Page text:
Jan. 7, 1979 - Bach Ensemble with Duo Geminiani (Stanley Ritchie & Elisabeth Wright)
All-Bach program:
Lobet den Herrn
Brandenburg Concerto #4 in G
Harpsichord Concerto in E
Sonata in b minor (Duo Geminiani)
Cantata # 196 -  Der Herr denket an uns

Feb. 4, 1979 - Bach Ensemble
Cantata #199 - Mein Herze schwimmt im Blut (Nancy Zylstra)
Telemann  - Sonata in e minor for two transverse flutes (Janet See and Sand Dalton)
Bach - Jesu, meine Freude

Feb. 23, 1979 - Recital Series
Carter Enyeart, cello
Bach unaccompanied suites, numbers 2, 3, and 6

Feb. 25, 1979 - Pro Musica Singers & Chamber Orchestra - First Presbyterian Church
Mozart - Mass in C Minor

March 4, 1979 - Bach Ensemble
Vivaldi - Concerto in C Minor for recorder (David Ohannesian)
Frescobaldi - Four Correnti & Toccata in F (Margret Cornell, now Gries, harpsichord)
Bach - Cantata #78 - Jesu, der du meine Seele

March 23, 1979 - Recital Series
Nancy Zylstra & Stephen Stubbs

April 1, 1979 - Bach Ensemble
Telemann - Du aber, Daniel, gehe hin
Loeillet - Quartet in B Minor for two flutes, two recorders & continuo
Cantata #182 - Himmelskönig, sei willkommen

April 8, 1979 - Pro Musica Chamber Orchestra
Salieri - Symhony #19 in D
Not really sure of this program–I don't have one and the brochure lists Mozart's g minor, but it's on the June 3 program . . . perhaps this one was cancelled.

May 4, 1979 - Recital Series
Ronald Wilson, cello
Works by Boccherini, Beethoven, Ginastera & Rachmaninoff

May 6, 1979 - Bach Ensemble
Telemann - Erhalte mich, O Herr, in deinem Werke (I sang this one)
Frescobaldi - Canzona #2 in C & #5 in g minor
Bach - Cantata #75 - Die Elenden sollen essen 

June 3, 1979 - Pro Musica Singers & Chamber Orchestra
Mozart - Symphony #40 in g minor
Britten - Serenade for Tenor, Horn, and Strings (Howard Fankhauser, tenor; James Weaver, horn)
Mendelssohn - Richte mich, Gott & Jauchzet dem Herrn alle Welt
Brahms - Vier Ziegeunerlieder, op. 112
Ravel - Trois Chansons
Stallcop - Concerto for Double Bass (premiere), James Biedel, bass

Season Seven - 1979-80
This was to be my final season with Seattle Pro Musica. I was finishing up my MM at the University of Washington, had begun conducting for the Pacific Northwest Bach Festival in Spokane, WA in January (a period-instrument festival with instrumentalists from all over the US and, from 1980, the Dutch baritone Max van Egmond was a regular soloist—I would conduct at this festival through 1985), and ended up taking a position at Mt. Holyoke College in Massachusetts starting in the fall of 1980. We didn't have a recital series this season. The Bach Ensemble did fewer concerts (expensive when all musicians are paid), but we brought in Carlo Novi to lead the strings and Stanley Ritchie as well for one concert.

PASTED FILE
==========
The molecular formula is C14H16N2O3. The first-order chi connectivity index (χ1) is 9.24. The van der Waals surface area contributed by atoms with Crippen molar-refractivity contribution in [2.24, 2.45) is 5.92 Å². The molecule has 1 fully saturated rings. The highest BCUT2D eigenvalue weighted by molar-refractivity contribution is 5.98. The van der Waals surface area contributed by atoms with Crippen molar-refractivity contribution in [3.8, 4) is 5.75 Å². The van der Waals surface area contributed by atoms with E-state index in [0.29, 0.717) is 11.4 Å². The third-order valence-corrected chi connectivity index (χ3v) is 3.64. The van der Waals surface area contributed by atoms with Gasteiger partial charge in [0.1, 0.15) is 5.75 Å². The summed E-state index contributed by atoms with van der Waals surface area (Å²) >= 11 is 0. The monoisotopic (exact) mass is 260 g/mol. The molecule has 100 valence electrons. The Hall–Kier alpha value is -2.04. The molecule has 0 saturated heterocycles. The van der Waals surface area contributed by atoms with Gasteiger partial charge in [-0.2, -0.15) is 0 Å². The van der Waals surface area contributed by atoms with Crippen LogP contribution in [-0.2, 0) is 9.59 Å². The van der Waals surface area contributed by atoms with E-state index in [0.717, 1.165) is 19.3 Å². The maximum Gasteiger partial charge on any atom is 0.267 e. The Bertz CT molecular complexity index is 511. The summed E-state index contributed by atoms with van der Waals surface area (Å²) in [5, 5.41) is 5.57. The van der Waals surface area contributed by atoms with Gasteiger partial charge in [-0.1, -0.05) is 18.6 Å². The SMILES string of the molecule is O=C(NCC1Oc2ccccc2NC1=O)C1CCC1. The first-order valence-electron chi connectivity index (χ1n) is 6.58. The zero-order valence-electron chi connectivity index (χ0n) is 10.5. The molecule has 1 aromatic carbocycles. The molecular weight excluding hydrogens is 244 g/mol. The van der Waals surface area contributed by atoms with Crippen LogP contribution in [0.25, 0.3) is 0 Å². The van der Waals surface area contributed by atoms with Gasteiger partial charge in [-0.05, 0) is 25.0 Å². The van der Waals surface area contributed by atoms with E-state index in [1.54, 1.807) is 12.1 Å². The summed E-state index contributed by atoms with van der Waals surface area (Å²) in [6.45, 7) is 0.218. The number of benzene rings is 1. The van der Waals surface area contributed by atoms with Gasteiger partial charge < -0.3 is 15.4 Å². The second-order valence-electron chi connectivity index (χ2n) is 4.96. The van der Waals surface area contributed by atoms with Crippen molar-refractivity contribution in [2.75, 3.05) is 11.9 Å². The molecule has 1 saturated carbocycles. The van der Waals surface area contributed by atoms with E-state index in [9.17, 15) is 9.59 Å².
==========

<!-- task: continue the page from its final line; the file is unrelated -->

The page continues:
Oct. 18, 1979 - Pro Musica Singers & Chamber Orchestra (First Presbyterian Church)
Beethoven - Symphony #1 in C
Haydn - Harmoniemesse

Nov. 4, 1979 -  Bach Ensemble, with Carlo Novi, concertmaster
J.C. Bach - Symphony in G Minor (op. VI, #6)
Carissimi - Jephte
Haydn - Partita in F (Hob. II, #23)
Bach - Cantata #1 - Wie schön leuchtet der Morgenstern

Dec. 7, 8, 9, 1979 - Pro Musica Singers & Chamber Orchestra
Handel - Organ Concerto #5 in F Major (David DiFiore)
Handel - Messiah (Christmas portion)

Jan. 12, 13, 1980 - Bach Ensemble with the Duo Geminiani & Janet See (baroque flute)
E Major Sonata for Traverso & continuo
G Major Sonata for Violin & continuo
Cantata #12 - Weinen, Klagen, Sorgen, Zagen
Jesu, meine Freude
Brandenburg Concerto #5

Feb. 24, 1980 - Pro Musica Singers & Chamber Orchestra
Wolf - Italian Serenade
Clemens non Papa - Dona nobis pacem
Palestrina - Sicut cervus
Hassler - Ad Dominum cum tribularer
Mendelssohn - Four part-songs from op. 48
Poulenc - Salve Regina & Exultate Deo
Schubert - Symphony #5 in B-Flat

Apr. 20 1980 - Bach Ensemble, with Carlo Novi, concertmaster
Cantata #39 - Brich dem Hungrigen dein Brot
(sorry, don't have this program, so only know the cantata that was performed)

May 17,18, 1980 - Pro Musica Singers & Chamber Orchestra
Bach - Mass in B Minor
A fitting way to conclude 7 seasons of wonderful music with great people!